1. This is a case stated for our opinion by the Commissioner of Income-tax at the request of the Madras Central Urban Bank, Limited. This is a Society registered under Act II of 1912 and the question arises from its assessment on interest derived by it from investments in Government securities. The Society contends that it is exempted from paying tax in respect of these investments by a notification in the Finance Department issued under Section 60 of the Indian Income-tax Act, 1922, which corresponds to Section 28 of the Co-operative Societies Act enabling the Governor-General in Council to remit income-tax payable in respect of the profits of the society. The question is whether this interest is part of the profits of the society. The notification Ex. A exempts
the profits of any Co-operative Society registered under the Co-operative Societies Act, 1912 (II of 1912) or the dividends or other payments received by the members of any such society on account of profits.
2. The notification has been interpreted to include interest on securities which according to the Commissioner is consistently termed 'income.' 'Profits' according to him does not include interest on securities and hence the latter is taxable. The contention for the Bank is that it is bound by the Government orders to keep 40 per cent, of its total liability under call deposits in a liquid or fluid form and that, instead of keeping these fluid assets in their safe or till, they keep them in as nearly a fluid form as possible in Government securities upon which of course they receive interest. It is said that this is part of the business of the Bank and that unless this interest were received the activities of the Bank would be very severely handicapped. That of course is a matter for detailed examination of accounts and balance sheets and so on of which nothing has been attempted before us. But what we have to decide is as to whether this investment in Government securities is part of the business of the Bank, or whether such investment falls under Section 8 of the Act which says:
The tax shall be payable by an assessee under the head 'Interest on securities' in respect of the interest receivable by him on any security of the Government of India or of a Local Government,
whereas the Bank contends that it should be assessed under Section 10 (1):
The tax shall be payable by an assessee under the head 'Business' in respect of the profits or gains of any business carried on by him.
3. If the Bank is assessed under that head no tax will be payable. Mr. M. Subbaroya Aiyar for the Bank has referred us to several English cases. Before referring to them, however, it may be as well to note that the English Income-tax Act, 1918, is a good deal more complicated than the Indian Act and that the English Statute is divided under schedules with rules under each schedule. For instance, schedule (c) concerns tax charged in respect of profits arising from interest, annuities, dividends and shares of annuities payable out of public revenue; schedule (d) tax charged in respect of profits or gains to any person residing in the United Kingdom (1) from any kind of property whatsoever, (2) from any trade or profession, etc.; so that, really the only question that arises on this reference is, whether the investment is part of the Bank's trade or not; in other words, whether it falls under Section 1 (3) of their bye-laws 'to carry on general business of banking not repugnant to the provisions of the Co-operative Societies Act.' Turning to the Indian Act, it will be observed that this complication of schedules is absent, but that Section 6, which is the first section in Chap. III headed 'Taxable income' divides the heads of income which are chargeable to income-tax into (1) salaries, (2) interest on securities, (3) property, (4) business, (5) professional earnings, and (6) other sources. To refer to the cases cited by Mr. M. Subbaroya Aiyar : Smiles v. Australasian Mortgage and Agency Company, Limited (1888) 2 Tax Cases 367,a company in the course of wool-broking business granted temporary advances on the security of second mortgages or on wool and produce. The Court of Exchequer, Scotland, held that interest was chargeable under the first case of schedule (d), i.e., trade, manufacture, etc. The Lord President pointed out that the account between the company and its customers was of the nature of a current account as between bankers and customers and held that this was proper trading and nothing else and not investment of money upon securities. Lord Shand said:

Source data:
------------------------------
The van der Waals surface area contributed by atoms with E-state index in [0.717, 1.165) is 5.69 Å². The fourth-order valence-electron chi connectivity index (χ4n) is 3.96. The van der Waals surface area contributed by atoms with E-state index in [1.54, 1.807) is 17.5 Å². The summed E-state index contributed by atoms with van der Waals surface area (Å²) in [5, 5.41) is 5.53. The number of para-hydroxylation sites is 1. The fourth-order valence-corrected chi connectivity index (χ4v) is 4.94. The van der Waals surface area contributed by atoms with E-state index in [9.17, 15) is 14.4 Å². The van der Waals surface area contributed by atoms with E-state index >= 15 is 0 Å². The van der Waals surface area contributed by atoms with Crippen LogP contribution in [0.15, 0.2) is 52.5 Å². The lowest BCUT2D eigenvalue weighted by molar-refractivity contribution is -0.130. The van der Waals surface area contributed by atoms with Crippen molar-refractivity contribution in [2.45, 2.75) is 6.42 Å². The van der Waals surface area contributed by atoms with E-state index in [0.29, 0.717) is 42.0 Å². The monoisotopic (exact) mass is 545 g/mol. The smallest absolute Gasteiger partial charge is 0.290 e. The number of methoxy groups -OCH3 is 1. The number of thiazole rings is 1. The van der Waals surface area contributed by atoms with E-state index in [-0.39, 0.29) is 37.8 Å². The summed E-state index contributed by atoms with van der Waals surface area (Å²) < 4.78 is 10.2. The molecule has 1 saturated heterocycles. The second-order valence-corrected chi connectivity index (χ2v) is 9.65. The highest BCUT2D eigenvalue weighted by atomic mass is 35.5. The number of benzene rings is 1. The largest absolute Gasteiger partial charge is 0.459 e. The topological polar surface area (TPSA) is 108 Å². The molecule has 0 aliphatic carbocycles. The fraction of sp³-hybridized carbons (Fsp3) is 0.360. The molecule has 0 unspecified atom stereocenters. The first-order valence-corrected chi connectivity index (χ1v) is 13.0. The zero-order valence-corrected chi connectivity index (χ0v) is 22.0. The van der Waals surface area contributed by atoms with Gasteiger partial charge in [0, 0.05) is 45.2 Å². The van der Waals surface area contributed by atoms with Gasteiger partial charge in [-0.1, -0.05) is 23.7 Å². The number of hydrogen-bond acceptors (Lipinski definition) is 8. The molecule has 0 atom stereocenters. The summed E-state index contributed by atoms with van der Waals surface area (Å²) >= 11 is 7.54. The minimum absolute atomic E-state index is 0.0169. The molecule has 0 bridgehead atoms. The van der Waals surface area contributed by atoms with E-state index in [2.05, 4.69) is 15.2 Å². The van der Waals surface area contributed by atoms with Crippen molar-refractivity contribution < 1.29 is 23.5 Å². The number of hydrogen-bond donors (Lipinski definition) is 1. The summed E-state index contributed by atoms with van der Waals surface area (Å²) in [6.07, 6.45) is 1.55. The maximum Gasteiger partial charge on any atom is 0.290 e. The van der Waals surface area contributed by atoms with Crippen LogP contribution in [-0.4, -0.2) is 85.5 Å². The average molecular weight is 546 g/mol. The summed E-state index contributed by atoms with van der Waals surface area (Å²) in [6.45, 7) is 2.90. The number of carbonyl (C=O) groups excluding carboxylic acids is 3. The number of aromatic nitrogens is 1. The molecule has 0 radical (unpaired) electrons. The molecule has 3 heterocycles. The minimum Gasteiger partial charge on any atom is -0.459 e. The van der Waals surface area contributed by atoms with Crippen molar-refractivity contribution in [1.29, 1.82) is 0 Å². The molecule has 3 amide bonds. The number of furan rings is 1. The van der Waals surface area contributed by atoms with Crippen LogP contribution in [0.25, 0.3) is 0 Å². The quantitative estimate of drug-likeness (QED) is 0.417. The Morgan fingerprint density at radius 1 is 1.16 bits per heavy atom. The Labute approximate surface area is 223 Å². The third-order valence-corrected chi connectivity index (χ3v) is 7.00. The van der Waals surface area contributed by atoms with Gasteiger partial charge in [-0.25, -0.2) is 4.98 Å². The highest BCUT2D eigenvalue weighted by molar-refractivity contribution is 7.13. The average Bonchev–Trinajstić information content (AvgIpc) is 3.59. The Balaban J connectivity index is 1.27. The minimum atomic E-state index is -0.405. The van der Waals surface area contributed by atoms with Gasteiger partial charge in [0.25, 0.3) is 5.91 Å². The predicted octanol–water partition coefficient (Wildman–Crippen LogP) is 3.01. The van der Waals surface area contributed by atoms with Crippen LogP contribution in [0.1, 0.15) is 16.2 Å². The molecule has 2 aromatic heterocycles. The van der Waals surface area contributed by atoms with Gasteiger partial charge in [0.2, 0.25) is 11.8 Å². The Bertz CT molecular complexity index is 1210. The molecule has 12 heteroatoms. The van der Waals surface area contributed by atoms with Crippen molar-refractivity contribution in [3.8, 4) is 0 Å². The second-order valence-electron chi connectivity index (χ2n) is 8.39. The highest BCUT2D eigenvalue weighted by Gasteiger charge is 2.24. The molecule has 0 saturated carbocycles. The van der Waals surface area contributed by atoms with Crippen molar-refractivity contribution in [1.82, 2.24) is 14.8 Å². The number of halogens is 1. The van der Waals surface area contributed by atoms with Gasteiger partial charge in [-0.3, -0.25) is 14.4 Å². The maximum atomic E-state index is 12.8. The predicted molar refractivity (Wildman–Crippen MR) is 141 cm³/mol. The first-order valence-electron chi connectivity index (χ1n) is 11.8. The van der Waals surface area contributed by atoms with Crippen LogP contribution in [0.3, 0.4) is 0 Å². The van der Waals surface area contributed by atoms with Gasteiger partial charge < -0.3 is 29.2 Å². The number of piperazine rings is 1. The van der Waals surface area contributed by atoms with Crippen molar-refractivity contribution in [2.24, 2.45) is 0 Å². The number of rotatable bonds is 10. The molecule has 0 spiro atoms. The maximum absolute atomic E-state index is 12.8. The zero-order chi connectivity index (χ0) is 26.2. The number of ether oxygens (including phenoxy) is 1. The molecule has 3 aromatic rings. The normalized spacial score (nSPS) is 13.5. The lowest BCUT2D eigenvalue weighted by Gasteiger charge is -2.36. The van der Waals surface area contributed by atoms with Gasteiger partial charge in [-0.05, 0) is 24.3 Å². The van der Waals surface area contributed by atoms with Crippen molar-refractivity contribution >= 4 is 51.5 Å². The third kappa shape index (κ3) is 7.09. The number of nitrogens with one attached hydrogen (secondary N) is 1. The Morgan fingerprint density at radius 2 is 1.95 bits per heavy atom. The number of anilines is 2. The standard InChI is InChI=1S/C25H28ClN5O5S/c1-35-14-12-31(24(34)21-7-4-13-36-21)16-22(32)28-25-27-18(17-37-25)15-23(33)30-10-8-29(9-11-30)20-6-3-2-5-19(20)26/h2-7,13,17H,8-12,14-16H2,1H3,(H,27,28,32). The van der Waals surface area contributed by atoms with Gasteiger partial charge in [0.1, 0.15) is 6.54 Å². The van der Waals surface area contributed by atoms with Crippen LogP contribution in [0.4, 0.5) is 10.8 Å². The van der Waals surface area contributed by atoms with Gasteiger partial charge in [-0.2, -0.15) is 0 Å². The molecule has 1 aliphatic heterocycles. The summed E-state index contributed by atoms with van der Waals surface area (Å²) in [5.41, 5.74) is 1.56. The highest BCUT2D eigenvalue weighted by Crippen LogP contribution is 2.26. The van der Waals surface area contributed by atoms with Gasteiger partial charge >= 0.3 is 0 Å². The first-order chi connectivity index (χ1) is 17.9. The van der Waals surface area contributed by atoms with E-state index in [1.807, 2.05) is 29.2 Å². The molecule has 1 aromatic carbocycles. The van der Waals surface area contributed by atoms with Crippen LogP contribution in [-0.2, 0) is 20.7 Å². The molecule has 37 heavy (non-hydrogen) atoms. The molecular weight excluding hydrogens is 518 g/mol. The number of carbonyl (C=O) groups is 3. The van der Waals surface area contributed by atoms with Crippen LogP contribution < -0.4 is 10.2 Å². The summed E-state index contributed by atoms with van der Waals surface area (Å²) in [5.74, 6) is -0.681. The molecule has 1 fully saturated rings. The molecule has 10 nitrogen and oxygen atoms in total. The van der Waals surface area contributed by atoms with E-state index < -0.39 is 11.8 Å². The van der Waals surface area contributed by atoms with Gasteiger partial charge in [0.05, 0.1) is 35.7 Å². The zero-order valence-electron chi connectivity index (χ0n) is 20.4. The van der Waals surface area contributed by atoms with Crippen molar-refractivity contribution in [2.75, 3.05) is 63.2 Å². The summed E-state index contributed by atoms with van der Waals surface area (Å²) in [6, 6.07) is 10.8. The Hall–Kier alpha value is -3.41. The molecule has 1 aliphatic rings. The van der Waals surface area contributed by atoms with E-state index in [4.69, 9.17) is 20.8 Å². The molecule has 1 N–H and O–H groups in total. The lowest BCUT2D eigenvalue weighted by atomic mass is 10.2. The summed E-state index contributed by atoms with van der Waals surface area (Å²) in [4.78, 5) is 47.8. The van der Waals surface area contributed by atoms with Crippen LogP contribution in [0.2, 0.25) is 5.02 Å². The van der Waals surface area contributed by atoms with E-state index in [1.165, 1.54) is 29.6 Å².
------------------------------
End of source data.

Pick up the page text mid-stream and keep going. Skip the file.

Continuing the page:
If a company which has a large rest fund laid aside for the purpose of investment makes investments in foreign stock or other foreign securities, that is a case in which the charge is to be made under the fourth case.
4. But the President was of opinion that the present case was entirely different because the company was doing the business of wool-brokers. Lord Shand also thought:
It is quite unlike a case of investment; the interest fluctuates; it is for no fixed period; the transaction may be closed at any time. In short, it is the case of a wool-broker combining with his business that of a banker.
5. But as Lord Shand further points out:
If this had been the case of a banking company carrying on the business of a Bank that would not be a case falling within the fourth case, which is the case applying to investments'